What you believe about this doctrine reveals much about what you believe the Gospel really is, because if you believe that a person can lose his salvation, it means that you believe that his salvation was originally conditioned on the sinner, rather than on Christ. Let’s look at what Wesley believed about this doctrine:
Clearly, Wesley taught a salvation conditioned on the sinner, rather than conditioned on Jesus Christ alone. The fact that he insisted it could not be accomplished without the grace of God is irrelevant.
A very subtle heresy is addressed in the last sentence of the last quote, above. If salvation cannot be conditioned on any requirement that the sinner can meet, then can salvation be conditioned on something the Holy Spirit enables the sinner to do? Wesley believed the answer was “Yes”, and taught it in no uncertain terms.
This is one of the greatest of Satan’s lies, that Man is enabled to meet conditions for salvation by the work of the Holy Spirit. Notice that this is not an outright denial of the Gospel; it does not claim to have a salvation conditioned on the sinner, but on the work of God. However, the condition is still one that is met by the sinner. Now matter how much theoretical emphasis is placed on the work of God in regeneration, the condition of a sinner’s acceptance with God is still his own faith, rather than the work of Jesus Christ. And, as we saw with the doctrine of Perfectionism, the work of the Holy Spirit is not even to glorify himself, much less the sinner. His work is to glorify Jesus Christ alone.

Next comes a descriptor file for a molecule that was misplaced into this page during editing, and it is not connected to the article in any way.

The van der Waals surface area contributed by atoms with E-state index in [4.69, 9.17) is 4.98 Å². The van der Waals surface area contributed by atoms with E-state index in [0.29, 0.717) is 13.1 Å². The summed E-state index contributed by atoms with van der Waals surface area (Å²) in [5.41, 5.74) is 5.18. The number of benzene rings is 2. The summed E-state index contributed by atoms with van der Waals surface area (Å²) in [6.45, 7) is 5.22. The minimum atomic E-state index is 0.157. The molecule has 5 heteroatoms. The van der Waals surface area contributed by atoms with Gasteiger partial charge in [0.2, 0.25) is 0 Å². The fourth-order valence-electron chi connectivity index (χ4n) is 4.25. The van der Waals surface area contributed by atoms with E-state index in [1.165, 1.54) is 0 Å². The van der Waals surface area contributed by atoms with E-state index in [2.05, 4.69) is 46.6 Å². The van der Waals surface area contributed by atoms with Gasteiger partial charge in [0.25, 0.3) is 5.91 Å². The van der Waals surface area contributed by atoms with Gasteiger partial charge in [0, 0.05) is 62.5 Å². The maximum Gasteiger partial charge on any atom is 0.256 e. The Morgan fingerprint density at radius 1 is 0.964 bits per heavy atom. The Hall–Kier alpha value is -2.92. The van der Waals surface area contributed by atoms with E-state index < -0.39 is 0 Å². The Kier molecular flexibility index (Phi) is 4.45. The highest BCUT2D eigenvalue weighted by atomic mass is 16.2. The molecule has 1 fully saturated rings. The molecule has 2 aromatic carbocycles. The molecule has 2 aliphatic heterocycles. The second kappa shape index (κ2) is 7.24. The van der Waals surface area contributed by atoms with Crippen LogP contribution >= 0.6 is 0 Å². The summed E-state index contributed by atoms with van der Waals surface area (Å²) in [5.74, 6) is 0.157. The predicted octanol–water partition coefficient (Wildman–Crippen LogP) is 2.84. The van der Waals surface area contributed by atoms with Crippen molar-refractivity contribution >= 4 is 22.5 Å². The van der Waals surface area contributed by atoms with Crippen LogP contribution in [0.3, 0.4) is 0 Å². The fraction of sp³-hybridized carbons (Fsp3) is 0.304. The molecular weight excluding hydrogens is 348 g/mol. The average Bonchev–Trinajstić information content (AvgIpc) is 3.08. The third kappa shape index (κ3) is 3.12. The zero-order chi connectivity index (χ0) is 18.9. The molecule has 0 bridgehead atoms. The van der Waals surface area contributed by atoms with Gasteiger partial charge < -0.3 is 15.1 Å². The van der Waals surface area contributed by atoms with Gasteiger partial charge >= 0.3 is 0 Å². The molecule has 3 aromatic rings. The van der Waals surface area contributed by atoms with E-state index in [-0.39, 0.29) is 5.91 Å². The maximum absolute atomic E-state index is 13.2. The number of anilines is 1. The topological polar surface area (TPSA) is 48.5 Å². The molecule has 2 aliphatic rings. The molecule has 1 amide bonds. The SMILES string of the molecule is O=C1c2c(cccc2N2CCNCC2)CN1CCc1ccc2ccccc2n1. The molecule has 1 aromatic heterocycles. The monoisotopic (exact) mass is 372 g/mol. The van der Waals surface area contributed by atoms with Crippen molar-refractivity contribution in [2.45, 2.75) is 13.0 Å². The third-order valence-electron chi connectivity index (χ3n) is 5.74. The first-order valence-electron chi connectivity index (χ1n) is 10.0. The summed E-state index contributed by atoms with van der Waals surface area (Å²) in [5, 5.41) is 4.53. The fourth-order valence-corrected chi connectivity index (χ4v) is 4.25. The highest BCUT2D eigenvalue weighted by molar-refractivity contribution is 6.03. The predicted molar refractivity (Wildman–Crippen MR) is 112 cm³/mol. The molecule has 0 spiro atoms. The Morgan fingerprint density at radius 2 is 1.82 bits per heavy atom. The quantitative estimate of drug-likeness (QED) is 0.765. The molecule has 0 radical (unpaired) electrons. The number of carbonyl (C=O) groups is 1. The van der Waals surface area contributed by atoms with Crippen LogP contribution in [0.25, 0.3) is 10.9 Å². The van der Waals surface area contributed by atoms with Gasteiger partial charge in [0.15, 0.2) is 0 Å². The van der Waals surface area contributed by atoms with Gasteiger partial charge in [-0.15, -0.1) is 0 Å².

Salvation is not conditioned on the gracious work of God the Spirit, any more than on the gracious work of God the Father. If salvation is not exclusively conditioned on God the Son, there is no salvation at all.
Ordo Saludis – the Order of Salvation
Having seen that Wesley placed the ultimate condition for salvation entirely in the hands of Man, we must now examine how Wesley viewed the Ordo Saludis, or Order of Salvation. The Ordo Saludis is the order in which the several steps of Salvation occur for every individual. The great importance of the Ordo Saludis will be seen once it is set out systematically.
First, according to Wesley, the person sincerely uses their Free Will to repent.
Repentance absolutely must go before faith; fruits meet for it, if there be opportunity. By repentance, I mean conviction of sin producing real desires and sincere resolutions of amendment; and by “fruits meet for repentance”, forgiving our brother; (Matt. vi. 14,15;) ceasing from evil, doing good; (Luke iii. 3, 4, 9, &c) using the ordinances of God, and in general obeying him according to the measure of grace which we have received. (Matt. vii. 7; xxv. 29) But these I cannot as yet term good works; because they do not spring from faith and the love of God. …. repentance, or conviction of sin, and fruits meet for repentance, precede that faith whereby we are justified: (8:47 & 51, A Farther Appeal To Men Of Reason And Religion, Dec 18, 1745)
Second, God gives Saving Faith to that person.